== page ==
Years after supplying goods and services to the international conference center to facilitate its numerous meetings the management of KICC has left suppliers high and dry leaving them with no option but to head to court to try and recoup their losses.
“We are heading to court to ensure that we get our [money] paid for the works we did plus interest accrued. The fact that the corporation has lost money before through such penalties could be the ‘motivation’ to disregard the President’s order,” said a supplier, who did not want to be named.
This is despite President Kenyatta’s directive that the state agency alongside other national government agencies and county governments that have pending bills with no audit queries be promptly be paid by end of this month.
While leading the country in commemorating the 56th Madaraka Day in Narok, President Kenyatta issued a directive that all pending bills be cleared before the end of the current financial year.
The directive was followed by a Treasury memo to all ministries, departments and other agencies and county governments ordering them to clear the audited pending bills so that the money could be wired to the accounts of the suppliers and contractors.
But it seems the management of KICC may have decided to disregard the Presidential order since less than three days remain before the end of the current financial year and no payment is forthcoming according to the suppliers.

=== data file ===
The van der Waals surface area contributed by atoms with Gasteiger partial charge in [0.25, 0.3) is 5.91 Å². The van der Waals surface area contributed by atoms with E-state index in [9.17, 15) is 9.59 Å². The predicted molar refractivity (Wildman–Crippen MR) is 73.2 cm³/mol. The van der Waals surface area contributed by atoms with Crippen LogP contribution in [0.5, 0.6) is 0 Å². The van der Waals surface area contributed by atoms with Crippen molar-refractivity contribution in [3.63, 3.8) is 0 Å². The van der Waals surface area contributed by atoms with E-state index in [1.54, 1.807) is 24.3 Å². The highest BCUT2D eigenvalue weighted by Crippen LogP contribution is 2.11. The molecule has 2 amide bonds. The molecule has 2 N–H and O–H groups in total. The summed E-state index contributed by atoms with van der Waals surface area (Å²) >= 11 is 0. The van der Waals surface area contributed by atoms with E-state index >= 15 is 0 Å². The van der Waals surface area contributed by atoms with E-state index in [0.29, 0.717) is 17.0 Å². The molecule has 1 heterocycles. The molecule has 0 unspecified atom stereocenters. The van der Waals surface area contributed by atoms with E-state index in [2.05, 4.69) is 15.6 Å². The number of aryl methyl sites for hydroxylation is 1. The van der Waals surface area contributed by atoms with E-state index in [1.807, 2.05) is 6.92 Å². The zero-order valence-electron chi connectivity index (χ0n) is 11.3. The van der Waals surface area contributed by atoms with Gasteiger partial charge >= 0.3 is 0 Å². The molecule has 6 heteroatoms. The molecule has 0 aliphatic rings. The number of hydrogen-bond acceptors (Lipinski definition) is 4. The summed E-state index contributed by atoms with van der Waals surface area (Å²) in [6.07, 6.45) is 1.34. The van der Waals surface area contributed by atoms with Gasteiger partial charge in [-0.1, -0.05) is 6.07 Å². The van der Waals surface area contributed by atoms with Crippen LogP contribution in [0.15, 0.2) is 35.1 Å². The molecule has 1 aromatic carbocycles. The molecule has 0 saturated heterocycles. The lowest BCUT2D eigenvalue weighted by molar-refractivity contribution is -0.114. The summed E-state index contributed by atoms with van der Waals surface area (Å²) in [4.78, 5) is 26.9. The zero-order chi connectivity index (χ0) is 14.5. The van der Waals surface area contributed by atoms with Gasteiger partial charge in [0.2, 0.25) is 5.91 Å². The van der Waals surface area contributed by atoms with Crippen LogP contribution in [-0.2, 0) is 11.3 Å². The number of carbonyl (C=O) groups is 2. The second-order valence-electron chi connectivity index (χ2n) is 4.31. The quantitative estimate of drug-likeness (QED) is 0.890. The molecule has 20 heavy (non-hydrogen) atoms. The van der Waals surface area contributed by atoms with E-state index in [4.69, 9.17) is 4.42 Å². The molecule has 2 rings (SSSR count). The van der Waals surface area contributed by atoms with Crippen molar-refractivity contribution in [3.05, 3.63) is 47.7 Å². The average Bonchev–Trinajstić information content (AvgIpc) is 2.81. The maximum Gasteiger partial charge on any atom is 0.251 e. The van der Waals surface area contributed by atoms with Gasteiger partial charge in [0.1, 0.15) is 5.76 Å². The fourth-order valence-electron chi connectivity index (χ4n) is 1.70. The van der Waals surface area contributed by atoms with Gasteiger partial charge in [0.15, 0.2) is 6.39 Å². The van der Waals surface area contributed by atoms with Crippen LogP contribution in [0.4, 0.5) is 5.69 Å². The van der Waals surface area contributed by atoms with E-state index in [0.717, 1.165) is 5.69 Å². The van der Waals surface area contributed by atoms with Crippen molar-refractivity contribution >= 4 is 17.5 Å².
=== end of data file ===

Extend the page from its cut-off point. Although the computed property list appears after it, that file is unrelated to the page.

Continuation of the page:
The management of (KICC) now risks losing millions of shillings in court awards.
Auditor-General Edward Ouko has already warned that KICC risks having its assets auctioned if the bills are not settled.
In a special audit report before the National Assembly, Mr. Ouko notes that the claimants have valid contracts, LPOs, LSOs and award letters, and goods and services were delivered, with confirmation of works done.
“We recommend payment of various contractors, suppliers and service providers. The corporation risks its assets being attached in the event that the claims are not settled as most claimants have contracts,” Mr. Ouko says.
Suppliers to the tenth World Trade Organization (WTO) ministerial conference, held in Nairobi from December 15-19, 2015, are yet to be paid Sh175.5 million ($1.755 million) while other contractors and suppliers are owed Sh211.4 million ($2.114 million) for laying of new cabro pavements and refurbishment works, among others.